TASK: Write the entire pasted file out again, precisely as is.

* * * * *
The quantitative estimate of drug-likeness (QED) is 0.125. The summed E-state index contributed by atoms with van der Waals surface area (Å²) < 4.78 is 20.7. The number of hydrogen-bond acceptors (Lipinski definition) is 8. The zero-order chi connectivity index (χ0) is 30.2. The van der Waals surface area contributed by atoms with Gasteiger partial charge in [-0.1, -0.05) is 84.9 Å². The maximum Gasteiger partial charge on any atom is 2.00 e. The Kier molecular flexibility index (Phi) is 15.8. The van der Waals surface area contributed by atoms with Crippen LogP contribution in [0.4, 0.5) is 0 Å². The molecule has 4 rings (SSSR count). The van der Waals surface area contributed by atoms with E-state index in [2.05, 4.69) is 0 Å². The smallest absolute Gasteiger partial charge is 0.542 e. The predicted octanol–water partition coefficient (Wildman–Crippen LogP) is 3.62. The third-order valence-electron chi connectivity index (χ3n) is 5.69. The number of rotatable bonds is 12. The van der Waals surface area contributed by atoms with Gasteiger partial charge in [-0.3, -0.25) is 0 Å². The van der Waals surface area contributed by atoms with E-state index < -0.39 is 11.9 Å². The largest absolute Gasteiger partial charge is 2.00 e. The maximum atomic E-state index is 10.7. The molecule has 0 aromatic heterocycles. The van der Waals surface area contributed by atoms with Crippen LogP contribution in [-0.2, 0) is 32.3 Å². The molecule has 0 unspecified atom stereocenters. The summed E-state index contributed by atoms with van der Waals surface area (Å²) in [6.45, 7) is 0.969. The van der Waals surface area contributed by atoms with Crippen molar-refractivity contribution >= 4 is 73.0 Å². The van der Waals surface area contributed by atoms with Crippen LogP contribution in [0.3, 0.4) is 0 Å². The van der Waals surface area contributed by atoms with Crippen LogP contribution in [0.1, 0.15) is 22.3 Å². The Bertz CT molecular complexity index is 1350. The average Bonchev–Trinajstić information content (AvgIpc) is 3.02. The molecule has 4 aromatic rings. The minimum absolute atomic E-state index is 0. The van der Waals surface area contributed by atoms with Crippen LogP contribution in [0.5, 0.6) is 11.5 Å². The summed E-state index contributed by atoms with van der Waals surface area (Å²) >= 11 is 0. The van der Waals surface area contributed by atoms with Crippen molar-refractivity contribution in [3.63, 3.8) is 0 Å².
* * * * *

The quantitative estimate of drug-likeness (QED) is 0.125. The summed E-state index contributed by atoms with van der Waals surface area (Å²) < 4.78 is 20.7. The number of hydrogen-bond acceptors (Lipinski definition) is 8. The zero-order chi connectivity index (χ0) is 30.2. The van der Waals surface area contributed by atoms with Gasteiger partial charge in [-0.1, -0.05) is 84.9 Å². The maximum Gasteiger partial charge on any atom is 2.00 e. The Kier molecular flexibility index (Phi) is 15.8. The van der Waals surface area contributed by atoms with Crippen LogP contribution in [0.4, 0.5) is 0 Å². The molecule has 4 rings (SSSR count). The van der Waals surface area contributed by atoms with E-state index in [2.05, 4.69) is 0 Å². The smallest absolute Gasteiger partial charge is 0.542 e. The predicted octanol–water partition coefficient (Wildman–Crippen LogP) is 3.62. The third-order valence-electron chi connectivity index (χ3n) is 5.69. The number of rotatable bonds is 12. The van der Waals surface area contributed by atoms with Gasteiger partial charge in [-0.3, -0.25) is 0 Å². The van der Waals surface area contributed by atoms with E-state index < -0.39 is 11.9 Å². The largest absolute Gasteiger partial charge is 2.00 e. The maximum atomic E-state index is 10.7. The molecule has 0 aromatic heterocycles. The van der Waals surface area contributed by atoms with Crippen LogP contribution in [-0.2, 0) is 32.3 Å². The molecule has 0 unspecified atom stereocenters. The summed E-state index contributed by atoms with van der Waals surface area (Å²) in [6.45, 7) is 0.969. The van der Waals surface area contributed by atoms with Crippen molar-refractivity contribution >= 4 is 73.0 Å². The van der Waals surface area contributed by atoms with Crippen LogP contribution in [0.3, 0.4) is 0 Å². The van der Waals surface area contributed by atoms with Crippen LogP contribution in [0.1, 0.15) is 22.3 Å². The Bertz CT molecular complexity index is 1350. The average Bonchev–Trinajstić information content (AvgIpc) is 3.02. The molecule has 4 aromatic rings. The minimum absolute atomic E-state index is 0. The van der Waals surface area contributed by atoms with Crippen LogP contribution in [0.5, 0.6) is 11.5 Å². The summed E-state index contributed by atoms with van der Waals surface area (Å²) >= 11 is 0. The van der Waals surface area contributed by atoms with Crippen molar-refractivity contribution in [3.63, 3.8) is 0 Å².